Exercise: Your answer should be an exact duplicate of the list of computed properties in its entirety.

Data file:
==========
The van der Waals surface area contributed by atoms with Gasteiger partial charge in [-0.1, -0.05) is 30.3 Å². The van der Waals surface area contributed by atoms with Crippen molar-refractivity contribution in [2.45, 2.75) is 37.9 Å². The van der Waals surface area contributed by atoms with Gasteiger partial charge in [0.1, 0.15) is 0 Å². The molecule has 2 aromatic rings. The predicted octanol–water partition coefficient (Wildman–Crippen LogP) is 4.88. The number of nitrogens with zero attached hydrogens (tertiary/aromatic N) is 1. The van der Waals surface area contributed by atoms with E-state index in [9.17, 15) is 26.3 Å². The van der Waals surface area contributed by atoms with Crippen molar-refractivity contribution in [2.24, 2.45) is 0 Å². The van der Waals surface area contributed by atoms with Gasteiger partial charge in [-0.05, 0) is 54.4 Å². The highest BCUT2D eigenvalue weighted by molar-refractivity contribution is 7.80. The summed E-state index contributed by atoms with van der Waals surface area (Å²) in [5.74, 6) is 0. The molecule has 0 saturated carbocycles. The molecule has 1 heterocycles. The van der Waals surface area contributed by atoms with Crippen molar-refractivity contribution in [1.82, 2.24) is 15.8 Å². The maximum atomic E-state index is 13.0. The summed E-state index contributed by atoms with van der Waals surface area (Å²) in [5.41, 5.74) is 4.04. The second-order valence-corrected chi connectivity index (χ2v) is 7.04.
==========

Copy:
The van der Waals surface area contributed by atoms with Gasteiger partial charge in [-0.1, -0.05) is 30.3 Å². The van der Waals surface area contributed by atoms with Crippen molar-refractivity contribution in [2.45, 2.75) is 37.9 Å². The van der Waals surface area contributed by atoms with Gasteiger partial charge in [0.1, 0.15) is 0 Å². The molecule has 2 aromatic rings. The predicted octanol–water partition coefficient (Wildman–Crippen LogP) is 4.88. The number of nitrogens with zero attached hydrogens (tertiary/aromatic N) is 1. The van der Waals surface area contributed by atoms with E-state index in [9.17, 15) is 26.3 Å². The van der Waals surface area contributed by atoms with Crippen molar-refractivity contribution in [2.24, 2.45) is 0 Å². The van der Waals surface area contributed by atoms with Gasteiger partial charge in [-0.05, 0) is 54.4 Å². The highest BCUT2D eigenvalue weighted by molar-refractivity contribution is 7.80. The summed E-state index contributed by atoms with van der Waals surface area (Å²) in [5.74, 6) is 0. The molecule has 0 saturated carbocycles. The molecule has 1 heterocycles. The van der Waals surface area contributed by atoms with Crippen molar-refractivity contribution in [1.82, 2.24) is 15.8 Å². The maximum atomic E-state index is 13.0. The summed E-state index contributed by atoms with van der Waals surface area (Å²) in [5.41, 5.74) is 4.04. The second-order valence-corrected chi connectivity index (χ2v) is 7.04.